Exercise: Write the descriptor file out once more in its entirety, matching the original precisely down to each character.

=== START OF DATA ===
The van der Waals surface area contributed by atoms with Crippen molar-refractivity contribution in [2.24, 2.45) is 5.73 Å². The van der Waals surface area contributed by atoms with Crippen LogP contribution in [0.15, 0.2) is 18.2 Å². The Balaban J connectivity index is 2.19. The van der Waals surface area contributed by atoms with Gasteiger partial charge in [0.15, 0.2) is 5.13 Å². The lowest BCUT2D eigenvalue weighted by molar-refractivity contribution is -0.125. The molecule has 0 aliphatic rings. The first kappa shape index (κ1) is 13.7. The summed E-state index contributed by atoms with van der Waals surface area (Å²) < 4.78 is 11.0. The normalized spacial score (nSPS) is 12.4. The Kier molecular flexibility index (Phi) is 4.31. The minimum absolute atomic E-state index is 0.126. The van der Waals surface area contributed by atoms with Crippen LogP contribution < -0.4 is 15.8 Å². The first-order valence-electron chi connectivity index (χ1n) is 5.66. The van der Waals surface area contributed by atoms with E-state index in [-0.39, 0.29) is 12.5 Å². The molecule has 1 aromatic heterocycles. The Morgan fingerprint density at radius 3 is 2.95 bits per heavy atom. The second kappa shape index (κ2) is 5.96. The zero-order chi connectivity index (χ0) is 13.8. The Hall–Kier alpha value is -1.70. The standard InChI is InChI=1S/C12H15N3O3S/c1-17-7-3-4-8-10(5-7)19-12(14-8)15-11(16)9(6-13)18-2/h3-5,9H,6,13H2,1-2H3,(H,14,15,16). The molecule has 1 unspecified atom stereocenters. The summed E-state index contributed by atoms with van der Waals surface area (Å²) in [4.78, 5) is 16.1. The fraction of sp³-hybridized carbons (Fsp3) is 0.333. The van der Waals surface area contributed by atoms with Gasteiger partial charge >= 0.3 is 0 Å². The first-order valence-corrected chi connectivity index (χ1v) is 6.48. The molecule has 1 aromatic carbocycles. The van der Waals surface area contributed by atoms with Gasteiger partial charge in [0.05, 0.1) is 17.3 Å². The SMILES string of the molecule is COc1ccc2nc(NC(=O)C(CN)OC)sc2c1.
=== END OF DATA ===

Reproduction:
The van der Waals surface area contributed by atoms with Crippen molar-refractivity contribution in [2.24, 2.45) is 5.73 Å². The van der Waals surface area contributed by atoms with Crippen LogP contribution in [0.15, 0.2) is 18.2 Å². The Balaban J connectivity index is 2.19. The van der Waals surface area contributed by atoms with Gasteiger partial charge in [0.15, 0.2) is 5.13 Å². The lowest BCUT2D eigenvalue weighted by molar-refractivity contribution is -0.125. The molecule has 0 aliphatic rings. The first kappa shape index (κ1) is 13.7. The summed E-state index contributed by atoms with van der Waals surface area (Å²) < 4.78 is 11.0. The normalized spacial score (nSPS) is 12.4. The Kier molecular flexibility index (Phi) is 4.31. The minimum absolute atomic E-state index is 0.126. The van der Waals surface area contributed by atoms with Crippen LogP contribution < -0.4 is 15.8 Å². The first-order valence-electron chi connectivity index (χ1n) is 5.66. The van der Waals surface area contributed by atoms with E-state index in [-0.39, 0.29) is 12.5 Å². The molecule has 1 aromatic heterocycles. The Morgan fingerprint density at radius 3 is 2.95 bits per heavy atom. The second kappa shape index (κ2) is 5.96. The zero-order chi connectivity index (χ0) is 13.8. The Hall–Kier alpha value is -1.70. The standard InChI is InChI=1S/C12H15N3O3S/c1-17-7-3-4-8-10(5-7)19-12(14-8)15-11(16)9(6-13)18-2/h3-5,9H,6,13H2,1-2H3,(H,14,15,16). The molecule has 1 unspecified atom stereocenters. The summed E-state index contributed by atoms with van der Waals surface area (Å²) in [4.78, 5) is 16.1. The fraction of sp³-hybridized carbons (Fsp3) is 0.333. The van der Waals surface area contributed by atoms with Gasteiger partial charge >= 0.3 is 0 Å². The first-order valence-corrected chi connectivity index (χ1v) is 6.48. The molecule has 1 aromatic carbocycles. The van der Waals surface area contributed by atoms with Gasteiger partial charge in [0.05, 0.1) is 17.3 Å². The SMILES string of the molecule is COc1ccc2nc(NC(=O)C(CN)OC)sc2c1.